Figures acquired by BBC Radio 5 Live indicate that over half a million pre-payment meters have been forcibly installed in peoples homes over the last six-years. Ofgem the energy watchdog has now taken it upon itself to investigate the circumstances surrounding the installation of these meters as they should only be used as a last resort and routine installation may amount to institutional bad practice.
The figures were released by Ofgem under a Freedom of Information request and revealed that last year, 97,000 pre-pay gas and electricity meters were installed across the UK. Energy UK claim that pre-paying assists many people in managing their budget, however Citizens Advice have made clear that pre-pay customers get a "raw deal" paying £80 more per year on average than customers who pay by direct debit.
Director for credit and collection for British Gas, Brian Jackson said:
"When we go through a warrant process, ...it's after we've exhausted all of those other avenues to provide support that really helps keep customers on track."
However, Ofgem are not entirely convinced and are now looking into the reasons behind the great volume of pre-payment meters installed for a non-payment of a debt on a warrant visit. The body said:
"Suppliers can only install a pre-payment meter where it is safe and reasonably practical for the consumer to use. Suppliers are required to treat customers fairly."
Today at Unlock the law we look at how energy suppliers must treat you, and the process they must go through if you fall behind on your payments.
What is the problem with pre-payment meters?
Pre-payment meters mean that many customers are trapped in their pre-payment arrangement and cannot take advantage of the competitive energy market - they are unable to get a better deal on their energy, which may be seen to be unfair.
The umbrella body for energy supplier, Energy UK said that suppliers only fit pre-payment meters where they have obtained a court warrant and that this process is only used as a last resort to assist customers in managing their debt. Pre-payment meters allow customers to manage their debt where paying on a quarterly or monthly basis is not suitable for them. However, there is concern that suppliers are not adhering to their principles and forcing customers who fall behind on payments to get pre-payment meters routinely, rather than as a last resort.
When will a pre-payment meter be fitted?
If a customer is in debt to an energy supplier, the supplier may only agree to continue to supply your energy if you have a prepayment meter fitted. In many circumstances, this is the only alternative to being disconnected, especially if you have already failed to keep up with an arranged payment plan to pay off your debt.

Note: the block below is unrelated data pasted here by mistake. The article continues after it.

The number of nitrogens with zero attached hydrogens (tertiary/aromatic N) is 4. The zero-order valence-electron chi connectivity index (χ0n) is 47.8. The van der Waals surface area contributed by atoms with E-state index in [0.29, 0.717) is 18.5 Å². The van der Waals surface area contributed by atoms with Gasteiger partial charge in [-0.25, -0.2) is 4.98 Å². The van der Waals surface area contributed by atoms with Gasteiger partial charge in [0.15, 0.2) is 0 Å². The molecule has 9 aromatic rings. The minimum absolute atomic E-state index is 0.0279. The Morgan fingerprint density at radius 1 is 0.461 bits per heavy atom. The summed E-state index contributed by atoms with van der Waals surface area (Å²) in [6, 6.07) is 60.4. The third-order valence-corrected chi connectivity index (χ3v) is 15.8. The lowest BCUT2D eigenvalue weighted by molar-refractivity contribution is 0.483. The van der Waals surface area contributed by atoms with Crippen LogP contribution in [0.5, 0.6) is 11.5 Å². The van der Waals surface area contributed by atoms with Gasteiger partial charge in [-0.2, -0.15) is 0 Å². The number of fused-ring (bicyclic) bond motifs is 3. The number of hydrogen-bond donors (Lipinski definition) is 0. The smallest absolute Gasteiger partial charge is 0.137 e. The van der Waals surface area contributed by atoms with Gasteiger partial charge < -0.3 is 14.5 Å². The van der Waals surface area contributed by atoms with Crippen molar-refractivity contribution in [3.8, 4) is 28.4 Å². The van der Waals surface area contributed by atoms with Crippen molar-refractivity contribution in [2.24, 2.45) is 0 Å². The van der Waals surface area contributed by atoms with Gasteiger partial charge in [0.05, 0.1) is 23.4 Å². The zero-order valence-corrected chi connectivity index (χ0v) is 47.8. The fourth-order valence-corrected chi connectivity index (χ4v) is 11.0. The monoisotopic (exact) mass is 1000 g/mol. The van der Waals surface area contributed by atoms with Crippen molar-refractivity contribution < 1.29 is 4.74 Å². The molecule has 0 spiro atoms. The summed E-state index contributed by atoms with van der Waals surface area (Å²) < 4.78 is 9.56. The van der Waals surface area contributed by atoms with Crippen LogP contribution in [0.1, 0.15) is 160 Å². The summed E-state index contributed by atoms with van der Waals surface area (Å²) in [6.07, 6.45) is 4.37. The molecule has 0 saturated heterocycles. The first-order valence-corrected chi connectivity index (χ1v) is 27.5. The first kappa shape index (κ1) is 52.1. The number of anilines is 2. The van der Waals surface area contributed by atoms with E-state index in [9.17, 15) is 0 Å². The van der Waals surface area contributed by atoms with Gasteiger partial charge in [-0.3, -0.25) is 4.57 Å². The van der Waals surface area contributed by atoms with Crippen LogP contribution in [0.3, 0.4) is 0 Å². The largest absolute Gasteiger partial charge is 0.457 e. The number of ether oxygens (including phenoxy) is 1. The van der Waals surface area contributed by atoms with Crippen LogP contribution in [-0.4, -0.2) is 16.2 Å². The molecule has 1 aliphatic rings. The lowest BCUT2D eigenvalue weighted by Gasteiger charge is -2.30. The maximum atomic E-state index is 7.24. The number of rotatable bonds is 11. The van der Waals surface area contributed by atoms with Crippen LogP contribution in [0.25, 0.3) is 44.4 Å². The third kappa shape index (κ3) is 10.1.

It is unusual to be disconnected where you have fallen behind with your energy bill, as all energy suppliers must follow certain rules relating to how they treat customers who are having trouble paying their bills. Your supplier must offer you the opportunity to set up a repayment plan to pay off your arrears at a rate you can afford.
However, if your bill remains unpaid, your supplier can then apply to the court for rights of entry to enter your property and access your meter.
Your supplier must tell you in advance of their intention to apply for such a warrant. There will be a court hearing to determine whether the warrant will be granted and you may attend this hearing and have your say in front of the magistrate.
If the warrant is granted by the court, your supplier could disconnect you but it is most likely that they will fit a pre-payment meter if this is possible and if it is suitable for you.
What principles do energy suppliers need to abide by?
Major energy suppliers are bound by five important principles to ensure they treat customers who fall behind on their bills fairly. These are:
- They must check whether you are a vulnerable person before forcing you to have a meter fitted and must offer a different method of payment if appropriate.
- They must to consider changes to your circumstances if these mean that changing your meter is no longer safe or practical for you.
- They must extend the emergency credit if you run out overnight or at Christmas or New Year.
- Where you are considered vulnerable, but it is still safe for you to have a meter, they must offer more support including but not limited to advice on tariffs and benefits checks, or they can refer you to another organisation that offers benefit checks.
- They must improve communication with prepayment meter customers.
If you believe your supplier has not abided by these principles you can make a complaint either to your supplier, or to the energy ombudsman. Read more about how to make a complaint here.
Consumer Rights - Legal Guides
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